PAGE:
Fitch Ratings recently released a new global housing market forecast, and the U.S. remains one of the top-performing markets in the world. As 2018 gets into full swing and sales numbers begin to accumulate, here are six important things to know about the market forecast for the coming year.

1. Prices Continue To Climb

Housing prices in the United States have risen steadily for a number of years, leading many to speculate that a downturn was imminent. However, the Fitch forecast, which examined 22 individual markets, projects the U.S. will see the sixth-best pricing growth over the next year. In 2017, the U.S. also held the sixth spot on the pricing list, experiencing gains of five percent across the nation. The latest forecast predicts that number will drop slightly in 2018, going down to 4.6 percent. Even with a dip in price escalation, analysts aren’t sounding the alarm for a housing bubble.

2. United States Assessment

The non-comparative U.S. analysis provided by Fitch comes with no surprises. “Nationally, U.S. price-to-income ratios are close to the 25-year average, but several cities in the West are overvalued,” the report explains. Affordability issues in California are no secret, while many regions across the country are seeing prices closer to the normal range.

Reports of this magnitude often fail to underscore local issues and trends, but the data collected and analyzed presents conclusions similar to many forecasts that pertain exclusively to the American housing market.

3. Ireland Tops the List

Like the U.S., Ireland is expected to see a reduction in pricing gains from 2017 to 2018. However, that drop will be from 12 to 10 percent, allowing the Irish to keep the top spot in the international housing market. The number two spot on the list is a four-way tie between Germany, Canada, Portugal and The Netherlands, yet those countries should only see five percent gains – half of what Ireland expects in the next year.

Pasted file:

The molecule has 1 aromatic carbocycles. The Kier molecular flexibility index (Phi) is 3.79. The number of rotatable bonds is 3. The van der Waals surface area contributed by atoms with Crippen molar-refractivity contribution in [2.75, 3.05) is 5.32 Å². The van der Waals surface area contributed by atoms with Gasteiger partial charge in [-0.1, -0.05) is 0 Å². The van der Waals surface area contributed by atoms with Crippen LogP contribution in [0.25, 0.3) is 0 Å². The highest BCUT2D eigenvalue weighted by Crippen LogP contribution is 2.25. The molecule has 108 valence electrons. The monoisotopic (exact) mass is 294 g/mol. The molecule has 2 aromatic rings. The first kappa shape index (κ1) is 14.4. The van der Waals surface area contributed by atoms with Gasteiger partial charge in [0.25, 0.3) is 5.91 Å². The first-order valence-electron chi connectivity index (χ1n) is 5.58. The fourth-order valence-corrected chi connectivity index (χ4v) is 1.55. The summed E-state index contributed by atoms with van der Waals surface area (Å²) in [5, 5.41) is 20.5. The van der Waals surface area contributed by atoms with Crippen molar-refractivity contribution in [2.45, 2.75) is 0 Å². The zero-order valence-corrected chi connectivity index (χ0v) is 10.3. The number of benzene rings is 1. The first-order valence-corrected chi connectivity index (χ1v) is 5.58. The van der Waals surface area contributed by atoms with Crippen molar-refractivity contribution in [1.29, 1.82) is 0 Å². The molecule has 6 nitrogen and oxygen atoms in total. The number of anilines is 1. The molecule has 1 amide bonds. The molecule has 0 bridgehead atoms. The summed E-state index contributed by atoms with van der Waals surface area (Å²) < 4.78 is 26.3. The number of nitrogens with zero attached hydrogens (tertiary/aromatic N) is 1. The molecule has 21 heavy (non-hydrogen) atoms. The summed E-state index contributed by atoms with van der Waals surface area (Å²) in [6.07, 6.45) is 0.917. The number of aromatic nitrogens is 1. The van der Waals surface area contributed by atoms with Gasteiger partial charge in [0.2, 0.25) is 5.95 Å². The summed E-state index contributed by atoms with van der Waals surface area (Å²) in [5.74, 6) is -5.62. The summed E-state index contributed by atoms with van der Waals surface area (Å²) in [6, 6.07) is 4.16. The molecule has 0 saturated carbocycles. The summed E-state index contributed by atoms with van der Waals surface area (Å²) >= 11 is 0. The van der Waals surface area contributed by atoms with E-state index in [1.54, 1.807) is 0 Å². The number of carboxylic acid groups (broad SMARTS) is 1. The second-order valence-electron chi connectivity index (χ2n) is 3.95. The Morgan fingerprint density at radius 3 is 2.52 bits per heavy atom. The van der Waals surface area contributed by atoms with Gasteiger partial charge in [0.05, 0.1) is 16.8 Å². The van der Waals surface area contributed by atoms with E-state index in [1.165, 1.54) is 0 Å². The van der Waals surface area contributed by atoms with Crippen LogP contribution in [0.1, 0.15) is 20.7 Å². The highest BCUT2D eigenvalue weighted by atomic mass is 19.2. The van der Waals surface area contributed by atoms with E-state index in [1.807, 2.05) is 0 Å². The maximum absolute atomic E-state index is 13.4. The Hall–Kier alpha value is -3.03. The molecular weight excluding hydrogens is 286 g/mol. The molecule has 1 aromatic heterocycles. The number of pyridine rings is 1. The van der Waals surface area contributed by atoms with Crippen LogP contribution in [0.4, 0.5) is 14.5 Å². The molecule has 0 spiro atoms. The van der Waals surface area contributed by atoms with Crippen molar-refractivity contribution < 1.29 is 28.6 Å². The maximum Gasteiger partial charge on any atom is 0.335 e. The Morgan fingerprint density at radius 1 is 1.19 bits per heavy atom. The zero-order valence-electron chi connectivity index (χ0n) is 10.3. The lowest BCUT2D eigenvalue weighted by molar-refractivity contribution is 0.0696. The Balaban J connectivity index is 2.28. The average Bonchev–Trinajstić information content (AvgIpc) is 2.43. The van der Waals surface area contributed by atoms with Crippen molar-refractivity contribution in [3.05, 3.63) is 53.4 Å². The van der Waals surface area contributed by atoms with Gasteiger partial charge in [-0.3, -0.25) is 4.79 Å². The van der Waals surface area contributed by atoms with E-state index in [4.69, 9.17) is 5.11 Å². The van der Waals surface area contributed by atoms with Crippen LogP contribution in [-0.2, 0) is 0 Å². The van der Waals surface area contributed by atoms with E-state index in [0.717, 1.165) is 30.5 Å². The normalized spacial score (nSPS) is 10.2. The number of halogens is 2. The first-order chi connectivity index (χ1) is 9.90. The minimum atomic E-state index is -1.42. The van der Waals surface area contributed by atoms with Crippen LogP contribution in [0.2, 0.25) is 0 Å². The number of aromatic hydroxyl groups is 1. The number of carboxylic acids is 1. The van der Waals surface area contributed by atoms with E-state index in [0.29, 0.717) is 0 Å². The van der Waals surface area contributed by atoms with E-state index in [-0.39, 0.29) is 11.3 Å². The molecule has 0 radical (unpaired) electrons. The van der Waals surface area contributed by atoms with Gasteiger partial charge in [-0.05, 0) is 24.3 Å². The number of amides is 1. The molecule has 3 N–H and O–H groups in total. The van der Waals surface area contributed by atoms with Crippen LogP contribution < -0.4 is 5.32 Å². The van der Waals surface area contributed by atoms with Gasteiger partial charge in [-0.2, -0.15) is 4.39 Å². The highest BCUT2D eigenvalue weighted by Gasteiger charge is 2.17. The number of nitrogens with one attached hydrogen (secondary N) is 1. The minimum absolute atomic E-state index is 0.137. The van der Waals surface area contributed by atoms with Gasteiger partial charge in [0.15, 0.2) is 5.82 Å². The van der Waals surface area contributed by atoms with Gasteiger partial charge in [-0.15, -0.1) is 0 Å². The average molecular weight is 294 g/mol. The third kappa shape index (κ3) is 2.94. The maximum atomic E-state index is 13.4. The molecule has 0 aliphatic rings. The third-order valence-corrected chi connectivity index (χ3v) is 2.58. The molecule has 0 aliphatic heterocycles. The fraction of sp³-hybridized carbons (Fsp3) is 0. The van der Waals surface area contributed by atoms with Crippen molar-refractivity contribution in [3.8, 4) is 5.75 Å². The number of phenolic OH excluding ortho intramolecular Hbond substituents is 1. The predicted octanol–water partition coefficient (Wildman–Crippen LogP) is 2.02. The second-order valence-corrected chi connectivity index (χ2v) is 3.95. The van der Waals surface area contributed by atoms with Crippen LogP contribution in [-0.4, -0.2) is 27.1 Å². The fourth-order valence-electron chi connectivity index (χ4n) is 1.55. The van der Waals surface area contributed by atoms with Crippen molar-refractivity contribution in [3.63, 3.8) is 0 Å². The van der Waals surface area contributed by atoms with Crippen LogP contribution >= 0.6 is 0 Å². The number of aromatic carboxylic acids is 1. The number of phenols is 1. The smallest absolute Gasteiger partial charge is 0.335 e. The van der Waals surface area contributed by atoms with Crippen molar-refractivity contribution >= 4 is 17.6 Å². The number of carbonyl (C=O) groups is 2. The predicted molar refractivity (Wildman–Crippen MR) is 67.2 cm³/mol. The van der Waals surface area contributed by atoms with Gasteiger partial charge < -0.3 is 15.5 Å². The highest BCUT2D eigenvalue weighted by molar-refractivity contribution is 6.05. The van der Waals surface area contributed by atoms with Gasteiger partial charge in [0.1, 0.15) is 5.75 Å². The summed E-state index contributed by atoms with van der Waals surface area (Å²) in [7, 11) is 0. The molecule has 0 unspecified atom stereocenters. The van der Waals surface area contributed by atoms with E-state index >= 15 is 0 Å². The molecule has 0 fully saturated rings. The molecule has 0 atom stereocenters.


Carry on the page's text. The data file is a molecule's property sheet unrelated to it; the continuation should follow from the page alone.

4. Norway Slumps

Norwegians are hoping this report isn’t entirely accurate, as indicators have Norway housing prices dropping by five percent this year. With Fitch predicting median gains of 3.5 percent for the 22 surveyed markets, Norway is on the wrong side of the trend and has earned the bottom spot on the Fitch rankings.

5. Notable Numbers

Aside from the United States and Ireland, the other top markets of 2017 belonged to Canada, The Netherlands, Mexico and Denmark. While the median price increase for surveyed regions was around four percent, these markets saw increases of 9.1, 7.5, 6 and 5.5 percent, respectively. On the other side of the spectrum was Greece, where the market saw a two percent drop from the year before.

6. Full Assessment

Even though these international markets have plenty of distinct variables to contend with, Fitch is able to offer words of wisdom/warning for all members of the global housing market: “We expect prices to stabilize or drop modestly in overheated markets in several cities in 2018, but if corrections are only limited after several years of very high growth, the risk of large price declines in future downturns remains.”

Overall, the outlook for the majority of housing markets is still sunny. Nevertheless, the prospect of significant decline is very real; in some cities, the upward trend is expected to reverse sooner than later.

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